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Learning Unreal Blueprints for VR II

 

The second project for Udacity’s Unreal program was called “Hide in Seek”. Building upon the foundations taught in “Kitchen CleanUp”, the game required more complex blueprint coding. The premise was to initiate the game, hide an object around the apartment, and have the user utilize locomotion to move from point A to point B to “destroy” the object. Each destroyed object would gain the player a point. I decided I would create a can and a trash bin (both designed in 3dsMax) for the game so the user would effectively be “recycling cans” to gain points. Again, my job was to:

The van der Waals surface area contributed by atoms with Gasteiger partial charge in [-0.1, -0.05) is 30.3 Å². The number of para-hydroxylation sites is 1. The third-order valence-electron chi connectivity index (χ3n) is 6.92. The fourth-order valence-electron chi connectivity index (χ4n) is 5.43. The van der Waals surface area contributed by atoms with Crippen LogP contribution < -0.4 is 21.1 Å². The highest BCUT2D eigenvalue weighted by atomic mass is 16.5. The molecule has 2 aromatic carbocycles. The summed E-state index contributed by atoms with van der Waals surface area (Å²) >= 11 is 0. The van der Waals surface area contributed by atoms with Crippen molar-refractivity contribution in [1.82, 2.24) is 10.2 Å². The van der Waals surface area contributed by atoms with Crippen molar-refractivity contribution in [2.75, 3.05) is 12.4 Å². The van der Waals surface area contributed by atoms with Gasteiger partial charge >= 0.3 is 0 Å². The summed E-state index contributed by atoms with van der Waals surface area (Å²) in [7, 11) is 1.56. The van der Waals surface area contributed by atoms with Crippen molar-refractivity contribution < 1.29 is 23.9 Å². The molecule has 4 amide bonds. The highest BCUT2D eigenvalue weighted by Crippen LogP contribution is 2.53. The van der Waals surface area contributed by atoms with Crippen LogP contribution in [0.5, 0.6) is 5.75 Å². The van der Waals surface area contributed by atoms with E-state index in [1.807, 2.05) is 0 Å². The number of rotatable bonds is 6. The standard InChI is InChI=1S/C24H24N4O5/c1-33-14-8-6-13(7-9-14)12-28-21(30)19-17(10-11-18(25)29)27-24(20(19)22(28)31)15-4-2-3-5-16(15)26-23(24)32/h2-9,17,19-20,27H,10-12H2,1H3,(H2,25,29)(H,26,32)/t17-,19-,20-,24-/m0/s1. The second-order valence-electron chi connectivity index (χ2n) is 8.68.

1.  Create a player pawn with a controller that had the ability to interact with the can (using blueprint interfaces)
  2.  Spawn a can at a different location every time the user found and recycled the previous can (randomly spawned at target points, as used previously in KCU)
  3.  Create a recycling bin that would read if a plate was in it and destroy it (and once destroyed, a new can would need to be spawned)
  4. Develop a timer and score system that the player could see, a method to start and end the game (event dispatchers) and a start menu (interface widgets)
  5. Lastly, but most importantly, create a locomotion method that would move the user around the apartment. Here is the method I used- a line trace to draw a cylinder to identify a location where the player could move:

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Here’s a preview (another grainy GIF rather than video):